– Fooxz
    Commented Jan 6, 2017 at 0:27
  • Unfortunately, not even this works for 15.04 Commented Jan 22, 2018 at 18:32
  • 1
    This still works well! I had to fix the 17.10 URL from the meta-release file, which isn't updated to old-releases, but that's usually unnecessary. I recommend that users who encounter problems ensure the upgrade was at some point supported--one of these situations or that situation--and also consider combining this with the preparation other answers suggest, like enabling the old-releases server and upgrading all packages within the current release before starting. Commented Aug 19, 2019 at 17:34

To get apt-get working again, change your software sources to the old release repositories.

sudo nano /etc/apt/sources.list

delete whatever is in there, and paste the following:

# Required
deb http://old-releases.ubuntu.com/ubuntu/ karmic main restricted universe multiverse
deb http://old-releases.ubuntu.com/ubuntu/ karmic-updates main restricted universe multiverse
deb http://old-releases.ubuntu.com/ubuntu/ karmic-security main restricted universe multiverse

# Optional
#deb http://old-releases.ubuntu.com/ubuntu/ karmic-backports main restricted universe multiverse

That's all.

  • Thanks mikewhatever, but the result is the same when I try "apt-get install lm-sensors". Maybe there's another missing source: "Reading package lists... Done Building dependency tree Reading state information... Done Package lm-sensors is not available, but is referred to by another package. This may mean that the package is missing, has been obsoleted, or is only available from another source E: Package lm-sensors has no installation candidate"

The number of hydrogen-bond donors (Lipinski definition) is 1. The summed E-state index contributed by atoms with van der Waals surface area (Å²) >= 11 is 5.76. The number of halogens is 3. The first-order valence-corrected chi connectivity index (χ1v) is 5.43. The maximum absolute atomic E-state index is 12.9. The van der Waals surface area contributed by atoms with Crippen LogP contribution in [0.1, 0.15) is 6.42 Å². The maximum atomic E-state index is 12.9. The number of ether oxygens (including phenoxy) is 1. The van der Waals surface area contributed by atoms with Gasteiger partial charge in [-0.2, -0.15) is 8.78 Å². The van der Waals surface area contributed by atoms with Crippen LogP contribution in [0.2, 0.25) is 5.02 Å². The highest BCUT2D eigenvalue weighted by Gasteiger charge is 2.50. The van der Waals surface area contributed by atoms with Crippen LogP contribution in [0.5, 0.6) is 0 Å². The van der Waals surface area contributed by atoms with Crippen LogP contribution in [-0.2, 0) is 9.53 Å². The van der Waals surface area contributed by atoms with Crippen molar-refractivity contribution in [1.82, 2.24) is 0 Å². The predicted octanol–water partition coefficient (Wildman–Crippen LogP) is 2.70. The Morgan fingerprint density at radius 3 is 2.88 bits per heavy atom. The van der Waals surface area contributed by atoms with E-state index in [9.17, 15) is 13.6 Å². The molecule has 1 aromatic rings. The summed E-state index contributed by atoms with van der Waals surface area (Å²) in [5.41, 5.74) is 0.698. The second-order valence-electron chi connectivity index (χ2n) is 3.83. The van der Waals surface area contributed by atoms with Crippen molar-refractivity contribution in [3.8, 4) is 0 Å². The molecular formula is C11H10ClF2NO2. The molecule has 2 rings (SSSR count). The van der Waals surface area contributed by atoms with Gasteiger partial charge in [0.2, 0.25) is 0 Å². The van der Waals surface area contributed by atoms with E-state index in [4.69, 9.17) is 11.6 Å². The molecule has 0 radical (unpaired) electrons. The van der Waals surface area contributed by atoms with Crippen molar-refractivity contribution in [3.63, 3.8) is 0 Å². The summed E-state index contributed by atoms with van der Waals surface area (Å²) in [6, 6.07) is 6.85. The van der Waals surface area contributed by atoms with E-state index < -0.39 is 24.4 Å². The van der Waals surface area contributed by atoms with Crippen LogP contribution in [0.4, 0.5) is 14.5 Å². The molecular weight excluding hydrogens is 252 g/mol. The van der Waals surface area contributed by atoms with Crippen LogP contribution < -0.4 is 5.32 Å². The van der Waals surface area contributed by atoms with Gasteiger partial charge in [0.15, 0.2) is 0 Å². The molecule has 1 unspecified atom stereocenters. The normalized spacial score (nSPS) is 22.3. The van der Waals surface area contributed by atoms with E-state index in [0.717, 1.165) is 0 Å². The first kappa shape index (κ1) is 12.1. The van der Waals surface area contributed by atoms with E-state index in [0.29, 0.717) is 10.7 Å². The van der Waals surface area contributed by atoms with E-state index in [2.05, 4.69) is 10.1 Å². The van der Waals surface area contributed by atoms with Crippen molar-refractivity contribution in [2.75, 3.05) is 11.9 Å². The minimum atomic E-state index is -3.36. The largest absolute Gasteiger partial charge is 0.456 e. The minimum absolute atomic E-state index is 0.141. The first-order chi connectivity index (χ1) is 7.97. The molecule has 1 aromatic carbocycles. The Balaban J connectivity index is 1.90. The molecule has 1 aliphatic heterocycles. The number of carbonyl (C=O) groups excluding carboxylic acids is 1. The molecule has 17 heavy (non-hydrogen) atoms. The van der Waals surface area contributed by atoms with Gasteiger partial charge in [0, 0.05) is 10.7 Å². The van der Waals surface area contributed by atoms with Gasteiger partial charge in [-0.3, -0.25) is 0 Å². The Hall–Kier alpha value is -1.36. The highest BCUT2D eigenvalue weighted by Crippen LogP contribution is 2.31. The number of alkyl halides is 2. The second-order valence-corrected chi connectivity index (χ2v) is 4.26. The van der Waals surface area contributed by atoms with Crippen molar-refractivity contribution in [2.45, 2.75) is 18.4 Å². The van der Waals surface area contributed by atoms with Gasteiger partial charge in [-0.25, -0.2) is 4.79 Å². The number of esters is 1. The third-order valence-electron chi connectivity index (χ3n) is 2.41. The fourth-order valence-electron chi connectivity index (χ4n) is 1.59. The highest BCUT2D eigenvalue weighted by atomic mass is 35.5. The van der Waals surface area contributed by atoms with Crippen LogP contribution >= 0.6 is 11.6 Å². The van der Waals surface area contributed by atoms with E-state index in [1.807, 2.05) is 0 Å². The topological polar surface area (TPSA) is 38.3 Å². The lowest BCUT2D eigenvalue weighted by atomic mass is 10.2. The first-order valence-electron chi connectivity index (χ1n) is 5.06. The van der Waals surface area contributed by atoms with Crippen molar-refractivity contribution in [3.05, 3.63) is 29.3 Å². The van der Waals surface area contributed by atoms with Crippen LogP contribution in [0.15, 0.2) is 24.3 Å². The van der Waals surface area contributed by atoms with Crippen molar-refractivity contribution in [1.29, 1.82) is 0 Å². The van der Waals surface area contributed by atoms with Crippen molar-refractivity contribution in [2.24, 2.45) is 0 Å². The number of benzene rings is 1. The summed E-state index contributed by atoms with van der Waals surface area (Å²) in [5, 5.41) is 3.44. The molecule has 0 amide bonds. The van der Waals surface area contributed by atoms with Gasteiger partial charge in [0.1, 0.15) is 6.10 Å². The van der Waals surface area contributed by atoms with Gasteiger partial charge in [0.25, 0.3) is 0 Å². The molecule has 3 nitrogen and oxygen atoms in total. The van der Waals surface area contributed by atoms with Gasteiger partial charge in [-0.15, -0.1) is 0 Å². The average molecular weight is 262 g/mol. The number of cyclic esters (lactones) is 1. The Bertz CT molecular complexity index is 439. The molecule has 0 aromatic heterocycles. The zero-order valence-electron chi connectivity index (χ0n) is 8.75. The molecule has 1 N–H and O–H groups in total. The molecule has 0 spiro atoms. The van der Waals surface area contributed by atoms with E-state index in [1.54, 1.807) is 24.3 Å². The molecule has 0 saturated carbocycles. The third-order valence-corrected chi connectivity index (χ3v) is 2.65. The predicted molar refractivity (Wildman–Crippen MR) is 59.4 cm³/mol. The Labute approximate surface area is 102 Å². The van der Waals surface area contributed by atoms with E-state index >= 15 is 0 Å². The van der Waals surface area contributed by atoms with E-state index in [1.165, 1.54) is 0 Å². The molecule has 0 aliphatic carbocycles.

– Rorro
    Commented Apr 13, 2012 at 10:55
  • Here are the debs: old-releases.ubuntu.com/ubuntu/pool/main/l/lm-sensors-3. I trust it, you've reloaded the sources list, right? Commented Apr 13, 2012 at 12:08
  • This answer does not work... Why does it have so many upvotes? Did anybody actually test it? Commented Aug 15, 2014 at 11:00
  • I've tested it, but the real question is: Why are you still on Karmic? It's been out of support for years, and you should really move on to a more recent release. Commented Aug 15, 2014 at 12:13
  • This helped me after many other dead ends. One thing not mentioned is that you'll need to correct any urls inside the sources list files. the version number in the url has to match the ubuntu version name. Commented Jul 26, 2022 at 2:17